Got The Blues? Tips on How To Play a Slow Blues in G

It’s over 100º outside, we are all getting a bit bored with “socially distancing”, and let’s face it – today is a great day to learn to play a very slow, hot, blues.

This tutorial came together after giving several of my online piano students tips on the basic 12 bar blues, common blues endings/turnarounds, typical jazz blues substitutions – plus my “covid bubble hubby” music partner and I had just performed a live Zoom concert from our home studio to friends’ living rooms across the country in their own “covid bubbles”. I extracted a video section of us improvising over Parker’s Mood. The tune is essentially Charlie Parker’s immortalized solo created over the 12 bar blues, later made into a lyric version by King Pleasure.

Lyrics start off with: “I’m feeling low down and blue, my heart is full of sorrow!   Don’t know what I’m comin’ to, where will I be tomorrow?”…. which I think perfectly expresses my own mood of late. (On another side note, we celebrate this year 2020 as Bird’s 100th birthday, so we wanted to be sure to include a salute to the renowned alto sax player Charlie ‘Bird’ Parker in our show.)

I’ve included a harmonic analysis (notated after the fact), on the video of my solo over the G blues, sharing tips about both typical and atypical things jazz musicians might do when improvising. Certain chord ideas my partner and I talked about in advance (the major 7th chords at the ending for example), while others were reactions formed on the spot. Jazz artists listening intently may intuitively respond to each other, or at least seemingly so. Good soloists are usually aware there is a basic form or skeleton structure to a tune, perhaps feeling this on a subconcious level. This is achieved usually after musicians put in the practice hours on their own instrument, and have learned a shared vocabulary so they can improvise convincingly over the standard forms like The Blues with other musicians! Below the video are some printed ideas:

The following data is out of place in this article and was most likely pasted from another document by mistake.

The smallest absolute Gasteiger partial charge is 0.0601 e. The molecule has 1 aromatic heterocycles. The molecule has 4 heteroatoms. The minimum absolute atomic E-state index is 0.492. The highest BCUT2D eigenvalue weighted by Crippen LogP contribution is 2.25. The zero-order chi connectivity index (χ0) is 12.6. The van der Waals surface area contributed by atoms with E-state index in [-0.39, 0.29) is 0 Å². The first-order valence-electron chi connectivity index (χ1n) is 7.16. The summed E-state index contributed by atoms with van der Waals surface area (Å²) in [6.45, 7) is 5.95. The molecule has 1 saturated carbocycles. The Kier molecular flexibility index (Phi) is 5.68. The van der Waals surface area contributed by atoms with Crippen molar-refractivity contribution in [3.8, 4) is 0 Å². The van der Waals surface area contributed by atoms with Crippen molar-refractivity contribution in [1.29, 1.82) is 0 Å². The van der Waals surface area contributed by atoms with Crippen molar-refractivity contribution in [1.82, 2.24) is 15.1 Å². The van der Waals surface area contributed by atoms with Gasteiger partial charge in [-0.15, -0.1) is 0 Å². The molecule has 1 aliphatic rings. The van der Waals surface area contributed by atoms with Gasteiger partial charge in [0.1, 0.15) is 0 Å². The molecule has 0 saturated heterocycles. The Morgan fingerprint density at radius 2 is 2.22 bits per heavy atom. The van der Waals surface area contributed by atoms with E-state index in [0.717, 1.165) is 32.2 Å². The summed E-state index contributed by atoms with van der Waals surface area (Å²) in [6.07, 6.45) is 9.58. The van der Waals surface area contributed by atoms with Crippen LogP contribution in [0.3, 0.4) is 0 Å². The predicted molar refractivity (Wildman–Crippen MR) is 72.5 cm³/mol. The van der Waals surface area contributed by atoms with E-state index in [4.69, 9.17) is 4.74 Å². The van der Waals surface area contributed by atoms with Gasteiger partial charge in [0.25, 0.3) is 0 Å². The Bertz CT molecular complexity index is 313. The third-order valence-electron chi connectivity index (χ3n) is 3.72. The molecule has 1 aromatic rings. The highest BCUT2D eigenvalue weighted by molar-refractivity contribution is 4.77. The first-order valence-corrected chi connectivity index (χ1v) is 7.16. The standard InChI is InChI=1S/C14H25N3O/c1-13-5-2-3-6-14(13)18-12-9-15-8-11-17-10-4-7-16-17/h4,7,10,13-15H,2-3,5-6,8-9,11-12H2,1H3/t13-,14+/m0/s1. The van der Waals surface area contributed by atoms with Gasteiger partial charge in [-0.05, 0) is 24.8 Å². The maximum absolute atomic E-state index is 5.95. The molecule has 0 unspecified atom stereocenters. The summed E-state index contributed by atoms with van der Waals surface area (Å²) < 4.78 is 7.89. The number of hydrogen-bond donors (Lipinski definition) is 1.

Just in case you wish to do further research, here are some RH ideas:

The G Blues Scale: G  Bb  C  Db  D  F  G

The E Blues Scale: E  G  A  Bb  B  D  E (I call this the Other Blues Scale)

Ideas about the Blues in books/audio methods by Debbie Denke:

The Aspiring Jazz Pianist: (pages 54 – 62)                                                                  Amazing Phrasing – Keyboard (ideas 7, 8, 43, 49)                                                          The Complete Church Pianist (Gospel ideas pages 35 – 36)

Here are some common turnarounds in the key of G:









Explaining the Greek Modes

Observe today’s music theory illustration pictured above. Notice the photo of these colorful Four O’clock Flowers – each bloom is unique, but they all are linked together as a family that grows from the same parent plant.

This week one of my newer adult piano students eagerly read ahead in my book Amazing Phrasing – Keyboard, and got a bit confused trying to understand the Greek modes/scales we refer to in both jazz & traditional music theory. During her first lesson this enthusiastic lady Continue reading “Explaining the Greek Modes”

Adding Chords to a Jazz Ballad: Skylark Tutorial